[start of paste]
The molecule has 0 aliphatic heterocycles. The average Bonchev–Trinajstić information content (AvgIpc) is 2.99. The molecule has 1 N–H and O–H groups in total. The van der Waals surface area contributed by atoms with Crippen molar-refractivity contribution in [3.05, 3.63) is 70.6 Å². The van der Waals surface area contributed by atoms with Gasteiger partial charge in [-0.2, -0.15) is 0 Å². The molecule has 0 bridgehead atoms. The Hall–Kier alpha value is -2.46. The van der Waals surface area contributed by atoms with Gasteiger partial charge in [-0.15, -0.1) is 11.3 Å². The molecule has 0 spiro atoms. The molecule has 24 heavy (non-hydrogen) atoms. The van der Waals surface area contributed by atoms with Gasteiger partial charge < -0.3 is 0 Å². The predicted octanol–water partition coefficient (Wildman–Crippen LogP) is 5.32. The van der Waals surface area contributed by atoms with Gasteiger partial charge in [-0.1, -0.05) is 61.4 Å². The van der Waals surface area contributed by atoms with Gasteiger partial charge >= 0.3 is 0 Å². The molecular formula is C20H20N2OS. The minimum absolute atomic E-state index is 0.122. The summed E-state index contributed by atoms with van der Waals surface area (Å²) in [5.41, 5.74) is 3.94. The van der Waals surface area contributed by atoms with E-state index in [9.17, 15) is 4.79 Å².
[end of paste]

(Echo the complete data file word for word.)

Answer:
The molecule has 0 aliphatic heterocycles. The average Bonchev–Trinajstić information content (AvgIpc) is 2.99. The molecule has 1 N–H and O–H groups in total. The van der Waals surface area contributed by atoms with Crippen molar-refractivity contribution in [3.05, 3.63) is 70.6 Å². The van der Waals surface area contributed by atoms with Gasteiger partial charge in [-0.2, -0.15) is 0 Å². The molecule has 0 bridgehead atoms. The Hall–Kier alpha value is -2.46. The van der Waals surface area contributed by atoms with Gasteiger partial charge in [-0.15, -0.1) is 11.3 Å². The molecule has 0 spiro atoms. The molecule has 24 heavy (non-hydrogen) atoms. The van der Waals surface area contributed by atoms with Gasteiger partial charge < -0.3 is 0 Å². The predicted octanol–water partition coefficient (Wildman–Crippen LogP) is 5.32. The van der Waals surface area contributed by atoms with Gasteiger partial charge in [-0.1, -0.05) is 61.4 Å². The van der Waals surface area contributed by atoms with Gasteiger partial charge >= 0.3 is 0 Å². The molecular formula is C20H20N2OS. The minimum absolute atomic E-state index is 0.122. The summed E-state index contributed by atoms with van der Waals surface area (Å²) in [5.41, 5.74) is 3.94. The van der Waals surface area contributed by atoms with E-state index in [9.17, 15) is 4.79 Å².